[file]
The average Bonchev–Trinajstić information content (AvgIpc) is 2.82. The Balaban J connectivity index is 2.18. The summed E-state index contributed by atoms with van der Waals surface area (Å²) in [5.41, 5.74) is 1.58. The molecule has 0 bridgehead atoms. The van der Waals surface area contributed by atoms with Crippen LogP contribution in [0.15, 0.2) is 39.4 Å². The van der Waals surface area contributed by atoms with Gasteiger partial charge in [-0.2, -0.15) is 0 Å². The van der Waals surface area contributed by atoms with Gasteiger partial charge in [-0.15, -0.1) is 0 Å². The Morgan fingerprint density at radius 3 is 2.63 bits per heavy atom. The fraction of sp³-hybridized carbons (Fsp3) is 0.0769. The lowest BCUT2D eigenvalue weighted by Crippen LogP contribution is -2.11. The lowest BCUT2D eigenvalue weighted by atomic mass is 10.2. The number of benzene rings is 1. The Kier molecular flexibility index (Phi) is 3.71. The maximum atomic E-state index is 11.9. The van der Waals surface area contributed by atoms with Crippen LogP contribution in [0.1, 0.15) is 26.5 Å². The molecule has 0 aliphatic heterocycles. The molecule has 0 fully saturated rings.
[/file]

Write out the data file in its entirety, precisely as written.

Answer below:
The average Bonchev–Trinajstić information content (AvgIpc) is 2.82. The Balaban J connectivity index is 2.18. The summed E-state index contributed by atoms with van der Waals surface area (Å²) in [5.41, 5.74) is 1.58. The molecule has 0 bridgehead atoms. The van der Waals surface area contributed by atoms with Crippen LogP contribution in [0.15, 0.2) is 39.4 Å². The van der Waals surface area contributed by atoms with Gasteiger partial charge in [-0.2, -0.15) is 0 Å². The van der Waals surface area contributed by atoms with Gasteiger partial charge in [-0.15, -0.1) is 0 Å². The Morgan fingerprint density at radius 3 is 2.63 bits per heavy atom. The fraction of sp³-hybridized carbons (Fsp3) is 0.0769. The lowest BCUT2D eigenvalue weighted by Crippen LogP contribution is -2.11. The lowest BCUT2D eigenvalue weighted by atomic mass is 10.2. The number of benzene rings is 1. The Kier molecular flexibility index (Phi) is 3.71. The maximum atomic E-state index is 11.9. The van der Waals surface area contributed by atoms with Crippen LogP contribution in [0.1, 0.15) is 26.5 Å². The molecule has 0 aliphatic heterocycles. The molecule has 0 fully saturated rings.